measure seems difficult since even the notion of local structural neighbor-hood patterns is hard to grasp. In this chapter, we argue that the spread of probability mass under the node’s most relevant local neighbors is a good characteristic for the node’s role. Similarly to [91] we leverage the Approxi-mate Personalized PageRank (APPR)to effectively describe multiple locality structures around the vertices and use the probability distribution vectors as a basis to quantify the structural roles of the nodes. An important feature of our novel node representation is that it is very efficient to compute and thus, even suitable for large data sets. Furthermore, an important difference to previously published related works, e.g., [82], is that our method operates directly in the vertex domain, though the heat kernel diffusion process re-sembles that implied by PPR [71]. Additionally, our method is not restricted tok-hop neighborhoods.

Our empirical evaluation demonstrates that our simple approach outper-forms somewhat more advanced state-of-the-art role-based node representa-tions. With respect to previously published work on the topic of structural node embeddings (see Section 9.1) we summarize the key contributions of the work presented in this chapter as follows:

• A novel structure-based approach to determine role representations for single nodes directly in the vertex domain as opposed to existing diffusion-based approaches which operate in the spectral domain.

• A fast-to-compute approach that retrieves continuous role representa-tions rather than being composed of multiple, computationally rather costly structural features.

• An extensive evaluation of our proposed role representations that shows promising results when comparing our representations to state-of-the-art node embeddings when using their setups.

### 11.2 Structural Node Representations using

Algorithm 7APPR

Input: Source nodev_{i}, Teleportation probability α, Approximation threshold
Output: APPR vector p_{i}

1: p_{i}= 0,r_{i} =e_{i}

2: whiler_{ij} ≥d_{j} for some vertex v_{j} do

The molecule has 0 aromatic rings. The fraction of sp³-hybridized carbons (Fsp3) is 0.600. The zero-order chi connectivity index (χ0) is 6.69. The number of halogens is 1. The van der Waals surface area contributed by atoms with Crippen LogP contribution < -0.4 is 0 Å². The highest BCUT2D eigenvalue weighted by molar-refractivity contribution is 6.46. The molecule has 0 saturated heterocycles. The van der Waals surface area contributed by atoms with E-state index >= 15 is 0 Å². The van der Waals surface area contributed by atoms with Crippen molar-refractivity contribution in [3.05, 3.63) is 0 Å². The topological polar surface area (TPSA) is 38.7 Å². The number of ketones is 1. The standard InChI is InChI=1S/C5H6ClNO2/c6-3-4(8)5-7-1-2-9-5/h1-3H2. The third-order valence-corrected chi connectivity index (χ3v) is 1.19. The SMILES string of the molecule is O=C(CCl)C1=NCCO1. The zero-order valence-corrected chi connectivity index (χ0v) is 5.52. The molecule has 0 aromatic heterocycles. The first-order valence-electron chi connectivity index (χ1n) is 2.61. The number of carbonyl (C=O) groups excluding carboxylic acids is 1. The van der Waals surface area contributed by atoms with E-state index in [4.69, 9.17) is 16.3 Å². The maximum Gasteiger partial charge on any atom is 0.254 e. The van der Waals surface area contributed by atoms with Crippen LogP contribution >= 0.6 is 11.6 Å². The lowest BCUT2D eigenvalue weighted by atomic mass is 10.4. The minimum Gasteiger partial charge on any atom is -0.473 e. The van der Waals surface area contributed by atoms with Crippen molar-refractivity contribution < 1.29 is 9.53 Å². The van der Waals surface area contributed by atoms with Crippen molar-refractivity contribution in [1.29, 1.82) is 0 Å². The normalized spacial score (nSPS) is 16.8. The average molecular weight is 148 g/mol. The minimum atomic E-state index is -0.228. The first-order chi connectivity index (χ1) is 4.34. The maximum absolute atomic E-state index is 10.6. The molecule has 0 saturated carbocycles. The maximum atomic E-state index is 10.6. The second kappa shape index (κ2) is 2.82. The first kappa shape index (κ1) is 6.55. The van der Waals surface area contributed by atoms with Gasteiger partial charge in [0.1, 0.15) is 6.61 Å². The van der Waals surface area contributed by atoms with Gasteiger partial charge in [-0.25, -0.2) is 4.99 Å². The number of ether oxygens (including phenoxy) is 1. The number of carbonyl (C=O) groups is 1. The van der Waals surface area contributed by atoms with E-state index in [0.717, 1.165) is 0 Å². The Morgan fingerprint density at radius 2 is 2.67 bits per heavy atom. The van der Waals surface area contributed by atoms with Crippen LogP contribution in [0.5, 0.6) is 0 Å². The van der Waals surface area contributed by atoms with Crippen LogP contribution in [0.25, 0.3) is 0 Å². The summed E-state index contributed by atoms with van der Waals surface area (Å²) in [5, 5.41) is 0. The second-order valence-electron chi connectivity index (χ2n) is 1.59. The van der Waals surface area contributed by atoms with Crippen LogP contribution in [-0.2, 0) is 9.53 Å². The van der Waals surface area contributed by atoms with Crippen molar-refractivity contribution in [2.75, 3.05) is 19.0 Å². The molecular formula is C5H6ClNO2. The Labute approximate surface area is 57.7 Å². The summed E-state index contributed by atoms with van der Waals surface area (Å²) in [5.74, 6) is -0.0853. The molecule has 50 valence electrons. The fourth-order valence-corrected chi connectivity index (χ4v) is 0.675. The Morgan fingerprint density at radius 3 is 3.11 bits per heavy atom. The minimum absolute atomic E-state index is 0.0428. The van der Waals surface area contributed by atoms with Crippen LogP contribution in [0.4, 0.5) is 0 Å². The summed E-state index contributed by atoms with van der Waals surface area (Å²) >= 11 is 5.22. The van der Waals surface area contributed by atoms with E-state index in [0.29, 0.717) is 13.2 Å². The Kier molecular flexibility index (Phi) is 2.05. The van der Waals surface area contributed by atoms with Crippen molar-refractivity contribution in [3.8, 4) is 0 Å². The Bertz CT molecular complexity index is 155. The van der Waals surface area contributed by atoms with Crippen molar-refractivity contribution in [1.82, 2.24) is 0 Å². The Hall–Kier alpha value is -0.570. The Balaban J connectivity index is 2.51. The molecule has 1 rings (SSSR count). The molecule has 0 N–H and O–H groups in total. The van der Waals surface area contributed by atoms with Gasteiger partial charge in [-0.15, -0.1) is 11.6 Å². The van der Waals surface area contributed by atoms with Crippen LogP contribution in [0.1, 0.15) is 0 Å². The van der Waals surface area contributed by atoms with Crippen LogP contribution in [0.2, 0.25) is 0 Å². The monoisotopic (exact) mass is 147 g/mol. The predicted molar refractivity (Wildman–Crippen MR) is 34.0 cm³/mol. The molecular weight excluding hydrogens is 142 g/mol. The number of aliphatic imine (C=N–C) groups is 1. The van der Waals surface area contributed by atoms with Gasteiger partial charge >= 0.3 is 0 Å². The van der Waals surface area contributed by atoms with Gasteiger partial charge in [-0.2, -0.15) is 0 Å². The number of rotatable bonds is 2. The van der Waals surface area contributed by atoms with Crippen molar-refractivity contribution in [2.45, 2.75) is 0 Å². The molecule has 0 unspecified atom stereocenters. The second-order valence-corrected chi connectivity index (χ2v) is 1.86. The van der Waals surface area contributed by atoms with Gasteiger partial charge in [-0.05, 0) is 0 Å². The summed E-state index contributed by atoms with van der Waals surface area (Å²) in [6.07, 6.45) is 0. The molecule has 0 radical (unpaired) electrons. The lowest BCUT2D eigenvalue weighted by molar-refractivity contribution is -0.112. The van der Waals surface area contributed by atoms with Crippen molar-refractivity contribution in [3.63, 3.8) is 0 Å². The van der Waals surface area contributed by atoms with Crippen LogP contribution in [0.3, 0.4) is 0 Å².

3: pick anyv_{j} wherer_{ij} ≥d_{j}

4: push(v_{j})
5: end while
6: return p_{i}

Algorithm 8push(v_{j})
1: pij =pij+ (2α/(1 +α))rij

2: forv_{k} with(vj, v_{k})∈E do

3: r_{ik}=r_{ik}+ ((1−α)/(1 +α))rij/dj

4: end for 5: rij = 0

### Approximate Personalized PageRank

Personalized PageRank (PPR) can be viewed as a special case of the
PageRank [201] algorithm, where each random walk starts at the same node
vi and at each step there is a chance of α to jump back to vi. The effect of
this modification is that the PageRanks are personalized to the nodev_{i}, i.e.,
they represent the importance of each node from the perspective of the source
node vi. Formally, the PPR-vector πi of node vi is given as the solution of
the linear system

π_{i} =αe_{i}+ (1−α)π_{i}W, (11.1)
where W = D^{−1}A is the random walk transition matrix obtained from the
n×nadjacency matrixAby normalizing the outgoing links of each node by its
out-degree,ei ∈R^{1×n} denotes thei-th unit vector andα is the teleportation
parameter.

The probability of transitioning to a neighborv_{j} from a nodev_{i}is given by
w_{ij}. The entry π_{ij} can then be interpreted as the probability that a random
walk starting at vi and stops at vj. The expected length of a random walk
is determined by the teleportation probability α. With a smaller value, a
larger portion of the graph is explored, while a larger value leads to stronger